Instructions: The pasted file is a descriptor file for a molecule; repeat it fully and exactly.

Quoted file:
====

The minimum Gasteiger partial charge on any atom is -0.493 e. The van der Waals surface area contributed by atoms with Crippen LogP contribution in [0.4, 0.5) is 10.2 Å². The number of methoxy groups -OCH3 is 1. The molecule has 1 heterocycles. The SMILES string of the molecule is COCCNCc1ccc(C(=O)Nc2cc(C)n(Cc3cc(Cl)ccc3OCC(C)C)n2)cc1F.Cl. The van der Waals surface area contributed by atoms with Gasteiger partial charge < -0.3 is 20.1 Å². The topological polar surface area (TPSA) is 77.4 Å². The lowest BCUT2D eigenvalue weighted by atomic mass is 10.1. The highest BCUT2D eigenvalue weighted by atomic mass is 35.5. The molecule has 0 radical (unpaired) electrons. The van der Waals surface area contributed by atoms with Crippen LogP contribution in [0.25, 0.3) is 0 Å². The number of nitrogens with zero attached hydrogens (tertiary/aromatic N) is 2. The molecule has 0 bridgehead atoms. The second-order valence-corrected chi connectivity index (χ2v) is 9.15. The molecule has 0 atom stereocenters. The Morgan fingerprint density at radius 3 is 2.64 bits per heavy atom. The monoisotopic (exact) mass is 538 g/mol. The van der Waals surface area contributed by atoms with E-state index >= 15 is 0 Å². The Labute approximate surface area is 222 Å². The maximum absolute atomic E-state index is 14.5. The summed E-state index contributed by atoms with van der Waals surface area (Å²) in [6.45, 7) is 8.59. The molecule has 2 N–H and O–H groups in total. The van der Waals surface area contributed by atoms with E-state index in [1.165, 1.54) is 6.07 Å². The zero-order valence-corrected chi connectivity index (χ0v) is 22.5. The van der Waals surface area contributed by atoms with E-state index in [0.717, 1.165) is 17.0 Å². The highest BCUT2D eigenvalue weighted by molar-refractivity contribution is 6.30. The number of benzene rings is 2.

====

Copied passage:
The minimum Gasteiger partial charge on any atom is -0.493 e. The van der Waals surface area contributed by atoms with Crippen LogP contribution in [0.4, 0.5) is 10.2 Å². The number of methoxy groups -OCH3 is 1. The molecule has 1 heterocycles. The SMILES string of the molecule is COCCNCc1ccc(C(=O)Nc2cc(C)n(Cc3cc(Cl)ccc3OCC(C)C)n2)cc1F.Cl. The van der Waals surface area contributed by atoms with Gasteiger partial charge < -0.3 is 20.1 Å². The topological polar surface area (TPSA) is 77.4 Å². The lowest BCUT2D eigenvalue weighted by atomic mass is 10.1. The highest BCUT2D eigenvalue weighted by atomic mass is 35.5. The molecule has 0 radical (unpaired) electrons. The van der Waals surface area contributed by atoms with Crippen LogP contribution in [0.25, 0.3) is 0 Å². The number of nitrogens with zero attached hydrogens (tertiary/aromatic N) is 2. The molecule has 0 bridgehead atoms. The second-order valence-corrected chi connectivity index (χ2v) is 9.15. The molecule has 0 atom stereocenters. The Morgan fingerprint density at radius 3 is 2.64 bits per heavy atom. The monoisotopic (exact) mass is 538 g/mol. The van der Waals surface area contributed by atoms with E-state index >= 15 is 0 Å². The Labute approximate surface area is 222 Å². The maximum absolute atomic E-state index is 14.5. The summed E-state index contributed by atoms with van der Waals surface area (Å²) in [6.45, 7) is 8.59. The molecule has 2 N–H and O–H groups in total. The van der Waals surface area contributed by atoms with E-state index in [1.165, 1.54) is 6.07 Å². The zero-order valence-corrected chi connectivity index (χ0v) is 22.5. The van der Waals surface area contributed by atoms with E-state index in [0.717, 1.165) is 17.0 Å². The highest BCUT2D eigenvalue weighted by molar-refractivity contribution is 6.30. The number of benzene rings is 2.